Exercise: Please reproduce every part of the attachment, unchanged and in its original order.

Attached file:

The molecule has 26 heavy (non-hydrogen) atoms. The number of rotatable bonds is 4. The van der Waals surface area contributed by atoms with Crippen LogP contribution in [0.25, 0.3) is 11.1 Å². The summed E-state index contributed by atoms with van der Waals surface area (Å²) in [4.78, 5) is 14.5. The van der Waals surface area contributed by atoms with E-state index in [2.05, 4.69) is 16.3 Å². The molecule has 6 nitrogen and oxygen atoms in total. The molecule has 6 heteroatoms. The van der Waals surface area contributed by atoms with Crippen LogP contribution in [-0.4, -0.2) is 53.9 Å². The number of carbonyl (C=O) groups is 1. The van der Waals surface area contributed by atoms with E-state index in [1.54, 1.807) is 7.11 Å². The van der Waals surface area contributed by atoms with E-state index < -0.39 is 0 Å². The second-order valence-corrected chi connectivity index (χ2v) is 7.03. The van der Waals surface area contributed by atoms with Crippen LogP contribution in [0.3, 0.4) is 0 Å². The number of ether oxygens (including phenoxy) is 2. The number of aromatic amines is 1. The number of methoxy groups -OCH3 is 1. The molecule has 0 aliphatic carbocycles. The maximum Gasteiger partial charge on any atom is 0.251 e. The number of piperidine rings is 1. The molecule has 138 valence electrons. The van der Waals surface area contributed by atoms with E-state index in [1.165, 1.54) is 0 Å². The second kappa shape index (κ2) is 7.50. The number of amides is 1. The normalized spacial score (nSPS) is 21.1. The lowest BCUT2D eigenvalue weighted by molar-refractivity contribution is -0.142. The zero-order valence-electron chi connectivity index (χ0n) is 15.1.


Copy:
The molecule has 26 heavy (non-hydrogen) atoms. The number of rotatable bonds is 4. The van der Waals surface area contributed by atoms with Crippen LogP contribution in [0.25, 0.3) is 11.1 Å². The summed E-state index contributed by atoms with van der Waals surface area (Å²) in [4.78, 5) is 14.5. The van der Waals surface area contributed by atoms with E-state index in [2.05, 4.69) is 16.3 Å². The molecule has 6 nitrogen and oxygen atoms in total. The molecule has 6 heteroatoms. The van der Waals surface area contributed by atoms with Crippen LogP contribution in [-0.4, -0.2) is 53.9 Å². The number of carbonyl (C=O) groups is 1. The van der Waals surface area contributed by atoms with E-state index in [1.54, 1.807) is 7.11 Å². The van der Waals surface area contributed by atoms with E-state index < -0.39 is 0 Å². The second-order valence-corrected chi connectivity index (χ2v) is 7.03. The van der Waals surface area contributed by atoms with Crippen LogP contribution in [0.3, 0.4) is 0 Å². The number of ether oxygens (including phenoxy) is 2. The number of aromatic amines is 1. The number of methoxy groups -OCH3 is 1. The molecule has 0 aliphatic carbocycles. The maximum Gasteiger partial charge on any atom is 0.251 e. The number of piperidine rings is 1. The molecule has 138 valence electrons. The van der Waals surface area contributed by atoms with E-state index in [1.165, 1.54) is 0 Å². The second kappa shape index (κ2) is 7.50. The number of amides is 1. The normalized spacial score (nSPS) is 21.1. The lowest BCUT2D eigenvalue weighted by molar-refractivity contribution is -0.142. The zero-order valence-electron chi connectivity index (χ0n) is 15.1.